Sarah Langan




It was too hot in Roanoke, he decided.  That was why the colony had vanished.  It was far too hot.  Throughout grammar school and what little high school he’d attended, he’d been taught the story.  Other than the headquarters for R. J. Reynolds, it was all his small city had to claim.  In 1698, the settlers, 300 in all, had vanished, leaving behind smoking pipes and half-roasted turkeys, clothes set to dry and fish in nets.  They had vanished, never to be heard from again.  A sudden Indian attack was the popular explanation for the disappearance of the entire population of Roanoke, Virginia, but he knew better.  The merchants who discovered the ghost town found no signs of struggle, no stray arrows trapped in trees or cabins, no bloody scalps hanging from posts.  He knew better.  The July sun had threatened to singe their delicate English faces, to curl their hair into dark strands of ash.  They picked up and went North one day, tired of carrying on the fight.


That’s why she left, he decided.  Such a frail woman; her laugh like a glass wind chime.  That’s why he had come home three days ago to find a cigarette smoldering in the ashtray, an instant pizza in the oven, no Marie in sight, not even a note.  She had taken the car.  He pictured her driving with the windows rolled down, her dark hair in the cool breeze.  She would go to Maine, he thought.  She would swim all day long.  And if he closed his eyes and thought hard enough, he would be with her too.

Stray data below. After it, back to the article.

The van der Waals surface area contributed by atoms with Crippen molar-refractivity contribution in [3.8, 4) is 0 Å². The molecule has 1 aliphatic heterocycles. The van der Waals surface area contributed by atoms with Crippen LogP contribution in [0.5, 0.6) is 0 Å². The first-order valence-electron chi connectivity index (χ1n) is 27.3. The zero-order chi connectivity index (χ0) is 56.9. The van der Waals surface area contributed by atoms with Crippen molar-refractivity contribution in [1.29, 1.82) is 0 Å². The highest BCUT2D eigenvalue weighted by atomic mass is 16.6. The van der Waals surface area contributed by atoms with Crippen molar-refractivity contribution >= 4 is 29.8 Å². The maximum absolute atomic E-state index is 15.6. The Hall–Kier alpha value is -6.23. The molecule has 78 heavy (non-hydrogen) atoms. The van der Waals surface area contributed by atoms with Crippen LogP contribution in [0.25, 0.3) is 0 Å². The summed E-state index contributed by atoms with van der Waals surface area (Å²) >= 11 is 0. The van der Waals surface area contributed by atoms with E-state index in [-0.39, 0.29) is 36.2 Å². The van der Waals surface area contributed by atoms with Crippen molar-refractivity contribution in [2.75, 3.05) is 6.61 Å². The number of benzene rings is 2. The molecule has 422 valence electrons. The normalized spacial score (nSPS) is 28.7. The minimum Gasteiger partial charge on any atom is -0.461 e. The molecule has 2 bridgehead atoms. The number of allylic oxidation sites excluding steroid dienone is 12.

Quality control.  That was his job.  Camel Special, Ultra, and Regular Lights.  Random samplings.  Only place left in America you could smoke on the job.  She worked there too, the early shift, in charge of packaging and loading.  It got hot in the factory.  So hot you put your head under the bathroom faucet and prayed your hair would stay wet ‘til your next break.  Made you old before your time, she’d told him when she found her first wrinkle.  Old before your time.


He’d told her he loved her once and she had looked at him like he’d damned them both.  Too fragile, he decided.  A slip of a girl.  He’d searched the apartment 1,000 times.  But there were no clues.  No secret abortions.  No extraordinary childhood traumas.  No other man.  Just the two of them, their miseries made more palatable by the company.  She’d told him she loved him, too.


He’d called the police, of course.  Just to be safe.  They had their theories.  A last minute errand before dinner.  Just to the convenience store down the road.  A spate of murders throughout his side of town.  There was a body they’d found.  Half buried under the rocks by the river.  He’d identified it for them.  Yes, it was Marie, he’d told them because that’s what they’d wanted to hear.  They didn’t want to know that she was brave.  That she had left.  That right now, she was diving off steep rocks into cool cool water.  Yes, he thought, if he closed his eyes in this heat that made his heart want to stop.  If he tried hard enough.  He’d be with her.